FIG. 4 shows an example of a suitable computing system environment for implementing embodiments of the present invention, such as those shown in FIGS. 1 and 3.

DETAILED DESCRIPTION

In the following description of the embodiments, reference is made to the accompanying drawings that show, by way of illustration, specific embodiments in which the invention may be practiced. In the drawings, like numerals describe substantially similar components throughout the several views. These embodiments are described in sufficient detail to enable those skilled in the art to practice the invention. Other embodiments may be utilized and structural, logical, and electrical changes may be made without departing from the scope of the present invention. Moreover, it is to be understood that the various embodiments of the invention, although different, are not necessarily mutually exclusive. For example, a particular feature, structure, or characteristic described in one embodiment may be included within other embodiments. The following detailed description is, therefore, not to be taken in a limiting sense, and the scope of the present invention is defined only by the appended claims, along with the full scope of equivalents to which such claims are entitled.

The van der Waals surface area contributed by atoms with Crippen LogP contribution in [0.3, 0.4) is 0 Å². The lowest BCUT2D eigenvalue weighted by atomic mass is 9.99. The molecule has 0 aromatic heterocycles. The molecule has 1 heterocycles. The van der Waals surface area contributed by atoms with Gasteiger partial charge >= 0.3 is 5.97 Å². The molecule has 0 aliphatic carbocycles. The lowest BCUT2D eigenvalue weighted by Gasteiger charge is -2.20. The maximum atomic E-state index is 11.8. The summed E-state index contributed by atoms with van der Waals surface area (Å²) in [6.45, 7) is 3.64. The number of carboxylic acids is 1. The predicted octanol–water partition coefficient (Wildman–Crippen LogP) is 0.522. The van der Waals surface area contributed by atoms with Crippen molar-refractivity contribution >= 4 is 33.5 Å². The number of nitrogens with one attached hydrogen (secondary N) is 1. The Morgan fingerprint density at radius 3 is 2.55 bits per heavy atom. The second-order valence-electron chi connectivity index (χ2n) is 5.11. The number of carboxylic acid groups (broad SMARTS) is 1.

The following description of the preferred embodiments and various features of the invention are grouped together in a single embodiment for the purpose of streamlining the disclosure. This method of disclosure is not to be interpreted as reflecting an intention that the claimed invention requires more features than are expressly recited in each claim. Rather, as the following claims reflect, inventive aspects lie in less than all features of a single disclosed embodiment. Thus the following claims are hereby incorporated into the description of the preferred embodiments, with each claim standing on its own as a separate preferred embodiment of the invention.